Q: What is the most challenging aspect of coaching both programs?

A: It is easy to coach the teams. I love the kids and love the sport. The hard part is the sacrifice of time with my wife, but I am very lucky. I started dating her 32 years ago when I was in the seventh grade on Dec. 14. She has always been my number one supporter and knows that it is my passion. I would not be able to do what I do without her. However, going to four teams makes an even bigger sacrifice. It helps that one of my daughters is a junior on the team and keeps stats for the boys teams and my oldest daughter (who graduated from CCS last year) keeps the book for all four teams. That helps me get time with them. I do miss time with my wife and youngest son, though — my oldest son is married and a senior in college.

The other challenge is keeping a constant level of energy. It is tough to be on the go from 5:45 a.m. until late at night every night or to keep energy with multiple games in a night. It is easy to fall asleep when I get home. Again, I am lucky to have the wife that I have — we just celebrated 26 years of marriage and 32 years of her following a little yellow bus.

Q: You’re closing in on 400 career wins as Carroll Christian’s girls hoops coach. What does this mean for you and for the success of this program?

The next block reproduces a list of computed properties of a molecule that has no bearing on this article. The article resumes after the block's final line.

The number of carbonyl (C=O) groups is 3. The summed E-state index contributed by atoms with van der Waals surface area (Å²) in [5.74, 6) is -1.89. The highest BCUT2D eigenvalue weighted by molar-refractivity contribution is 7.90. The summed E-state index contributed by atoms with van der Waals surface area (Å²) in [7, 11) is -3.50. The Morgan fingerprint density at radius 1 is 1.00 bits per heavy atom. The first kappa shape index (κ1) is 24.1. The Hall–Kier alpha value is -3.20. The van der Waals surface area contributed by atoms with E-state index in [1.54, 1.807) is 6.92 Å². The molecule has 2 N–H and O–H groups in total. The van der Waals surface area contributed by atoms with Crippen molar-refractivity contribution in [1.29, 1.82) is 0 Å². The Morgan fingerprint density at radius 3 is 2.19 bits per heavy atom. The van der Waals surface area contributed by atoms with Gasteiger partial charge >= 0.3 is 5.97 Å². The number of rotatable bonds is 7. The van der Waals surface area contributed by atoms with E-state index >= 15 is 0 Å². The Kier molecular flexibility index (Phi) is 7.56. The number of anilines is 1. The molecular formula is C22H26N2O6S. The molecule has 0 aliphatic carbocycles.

A: For me, it is not about losses and wins. It’s about the number of players that I have been blessed to invest in. I love to try to impact their lives in a positive way, and I try to make things into life application for them.

Success is not measured in wins and losses. It is measured for a coach in the character of the players that he or she produces. I have been blessed to serve the players and their families through the years, and the success is not attributed to me. I have been blessed to have several former players that have been able to have come back and help coach so I could continue to mentor them … Beside the assistant coaches there have been many middle school coaches who have invested in the players before they came to me. They helped to develop and lay a foundation with them.

Lastly, the success has been the credit of the players. They have always worked hard and done their best. I stress to them that success is giving 100%, 100% of the time and that is practices, games, etc. Our goal is to be better today then we were yesterday, and one of the greatest joys is watching players improve.

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Q: How have you seen the sport change in the last decade?

A: The commitment of players has changed. The dedicated ones are always there and the number of ones that it takes work to get them to work is increasing. The commitment of the parents is changing. Parents used to always be there to support their kids. They used to always insist that the kids be there. These days there are always other things for many players. The ones who get to the next level make the sacrifice to fully commit and will always be there.

Q: What is your favorite thing about coaching basketball at Carroll Christian?

A: I love to see players develop character, and I love to see players improve. I love to spend time with them and to see them develop as individuals. I love to mentor them. I love to see them succeed at the next level and succeed in life. I love when they come back! I am starting to get to where I now have children of former players who I have the privilege to work with and I love it!